determine if there was appropriate evidence to
support the use of functional braces after ACL
 12 randomized controlled trials found between
years 1966-2005
 All 12 had potential biases- 10 selection, 2
Sterett et al.12 investigated the effect of
functional bracing on subsequent knee
injury in ACL reconstructed skiers.
 Study performed over 2 years at large ski
› All subjects were employees
820 subjects with ACL reconstruction
performed ≥2 yrs. prior to data collection
were given the option of using a functional
brace during skiing activity, or going bracefree.
› 257 braced, 563 non-braced
Sterett et al,12 continued
 61 new injuries recorded
› 51 non-braced (8.9 injuries/100 knees/season)
 25 required surgery
› 10 braced (4.0 injuries/100 knees/season)
 3 required surgery
› Non-braced group was 2.74 times more likely
to be injured than braced group.
 Use of a brace did not lower injury rate to that
of a skier with no previous ACL injury (2.1%).
1. Wright RW & Fester GB. Bracing after ACL reconstruction: A systematic review. Clin Orthop Relat
Res. 2007;455:162-8. doi: 10.1097/BLO.0b013e31802c9360
2. Beam JW. Orthopedic Taping, Wrapping, Bracing & Padding. 2nd ed. Philadelphia, PA: F.A. Davis
Company, 2012.
3. Albright JC & Crepeau AE. Functional bracing and return to play after anterior cruciate ligament
reconstruction in the pediatric and adolescent patient. Clin Sports Med. 2011;30:8115.doi:10.1016/j.csm.2011.06.001
4. Manske RC, Prohanska D, & Lucas B. Recent advances following anterior cruciate ligament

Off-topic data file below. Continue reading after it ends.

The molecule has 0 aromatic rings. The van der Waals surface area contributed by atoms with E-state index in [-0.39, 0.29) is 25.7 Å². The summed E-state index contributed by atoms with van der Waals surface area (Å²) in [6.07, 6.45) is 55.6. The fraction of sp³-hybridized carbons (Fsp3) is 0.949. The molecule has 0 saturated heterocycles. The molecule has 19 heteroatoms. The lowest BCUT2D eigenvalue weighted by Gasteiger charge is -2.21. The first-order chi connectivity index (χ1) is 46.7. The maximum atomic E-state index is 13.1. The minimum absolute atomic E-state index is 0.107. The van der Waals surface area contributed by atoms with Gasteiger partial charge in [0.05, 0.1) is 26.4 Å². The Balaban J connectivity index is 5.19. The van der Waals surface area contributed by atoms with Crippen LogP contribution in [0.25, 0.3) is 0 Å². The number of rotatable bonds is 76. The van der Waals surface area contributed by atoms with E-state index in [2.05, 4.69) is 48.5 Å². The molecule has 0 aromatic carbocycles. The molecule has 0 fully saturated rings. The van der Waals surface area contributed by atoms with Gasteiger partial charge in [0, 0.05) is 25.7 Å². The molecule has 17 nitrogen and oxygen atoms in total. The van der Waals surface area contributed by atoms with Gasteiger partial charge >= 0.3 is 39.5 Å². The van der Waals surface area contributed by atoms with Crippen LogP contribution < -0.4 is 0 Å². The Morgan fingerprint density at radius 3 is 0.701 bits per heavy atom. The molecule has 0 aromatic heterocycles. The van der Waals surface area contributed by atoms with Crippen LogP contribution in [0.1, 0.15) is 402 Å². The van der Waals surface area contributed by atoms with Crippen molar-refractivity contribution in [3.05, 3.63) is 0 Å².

reconstruction: Rehabilitation perspectives. Curr Rev Musculoskelet Med. 2012;5(1):59-71.
5. Wright RW, et al. A systematic review of anterior cruciate ligament reconstruction rehabilitation:
Part I: Continuous passive motion, early weight bearing, postoperative bracing, and home-based
rehabilitation. J Knee Surg. 2008;21:217-24.
6. Melegati G, et al. The role of the rehabilitation brace in restoring knee extension after anterior
cruciate ligament reconstruction: A prospective controlled study. Knee Surg Sports Traumatol
Arthrosc. 2003;11:322-326.
7. Birmingham TB, et al. A randomized control trial comparing the effectiveness of functional knee
brace and neoprene sleeve use after anterior cruciate ligament reconstruction. AJSM.
2008;36(4):648-655. doi: 10.1177/0363546507311601
8. Pezzullo DJ & Fadale PF. Current controversies in rehabilitation after anterior cruciate ligament
reconstruction. Sports Med Arthrosc Rev. 2010;18(1):43-47.
9. Cook C et al. Continental variations in preoperative and postoperative management of patients
with anterior cruciate ligament repair. Eur J Phys Rehabil Med. 2008;44(3):253-61.
10. Marx RG et al. Beliefs and attitudes of members of the American Academy of Orthopaedic
Surgeons regarding the treatment of anterior cruciate ligament injury. Arthroscopy. 2003;19:762-70.
11. Wentzensen A & Hochstein P. Management of anterior cruciate ligament rupture: Indications,
choice of procedure, timing, concomitant and aftercare. Zentralbl Chir. 1998;123:970-80.
12. Sterett WI, Briggs KK, Farley T, Steadman, JR. Effect of functional bracing on knee injury in skiers
with anterior cruciate ligament reconstruction. AJSM. 2006;34(10):15815.doi:10.1177/0363546506289883
a. Use of Knee Braces in Comprehensive Knee Rehabilitation & Knee Pain Management. Availableat
d. Rishiraj et al. Functional knee bracing and athletic performance. Journal of Foot and Ankle
Research.2011, Available at www.lowerextremity